It’s easy to read the business headlines and get out of synch with the basics. For example, military members might be fearful from contributing to the Thrift Savings plan because of stock market volatility. Others might think that because inflation is likely in the near future, they should go out and spend money now, or borrow money now to buy everything they want.
These are very dangerous choices. Now is a great time to return to fundamentals of financial planning.
1. Budget wisely. How much do you spend each month in restaurants, coffee shops, movie theaters, and other discretionary ways?
2. Pay yourself first. Put 10-15% of your income away for retirement either in Roth IRAs, the TSP, or other tax advantaged accounts.
3. Spend wisely. Consider a used vehicle, avoid a long term lease, carefully consider purchases, and avoid impulsive decisions. Carry cash and avoid credit cards whenever possible.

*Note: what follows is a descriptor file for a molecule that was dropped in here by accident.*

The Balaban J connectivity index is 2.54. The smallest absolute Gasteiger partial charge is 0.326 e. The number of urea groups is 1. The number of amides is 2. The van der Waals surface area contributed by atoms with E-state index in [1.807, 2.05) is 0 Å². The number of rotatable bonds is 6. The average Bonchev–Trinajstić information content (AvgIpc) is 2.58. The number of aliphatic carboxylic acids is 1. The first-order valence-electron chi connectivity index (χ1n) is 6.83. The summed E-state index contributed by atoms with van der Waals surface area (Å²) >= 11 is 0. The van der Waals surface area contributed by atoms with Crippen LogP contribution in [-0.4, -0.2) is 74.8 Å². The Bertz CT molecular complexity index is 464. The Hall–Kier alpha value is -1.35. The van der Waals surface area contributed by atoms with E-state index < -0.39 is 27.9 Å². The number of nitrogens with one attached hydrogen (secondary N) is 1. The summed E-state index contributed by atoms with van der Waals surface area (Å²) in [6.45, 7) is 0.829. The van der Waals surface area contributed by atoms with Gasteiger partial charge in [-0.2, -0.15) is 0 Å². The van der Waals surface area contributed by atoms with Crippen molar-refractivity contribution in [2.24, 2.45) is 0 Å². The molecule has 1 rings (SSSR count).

4. Pull your credit report. You can go to annualcreditreport.com and get your report for free. If it contains errors, report them right away.
5. Get adequate life insurance if you need it. If someone depends on you for their basic needs, you need life insurance. For many, SGLI is enough, and comes directly out of your pay. If you’ve been in the military more more than 10 years, you may additional coverage. I recommend you contact USAA for more information about their insurance products.
6. Learn more about taking care of your money. Pick up a book like Dave Ramsey’s “Total Money Makeover” to get a good understanding of the principles.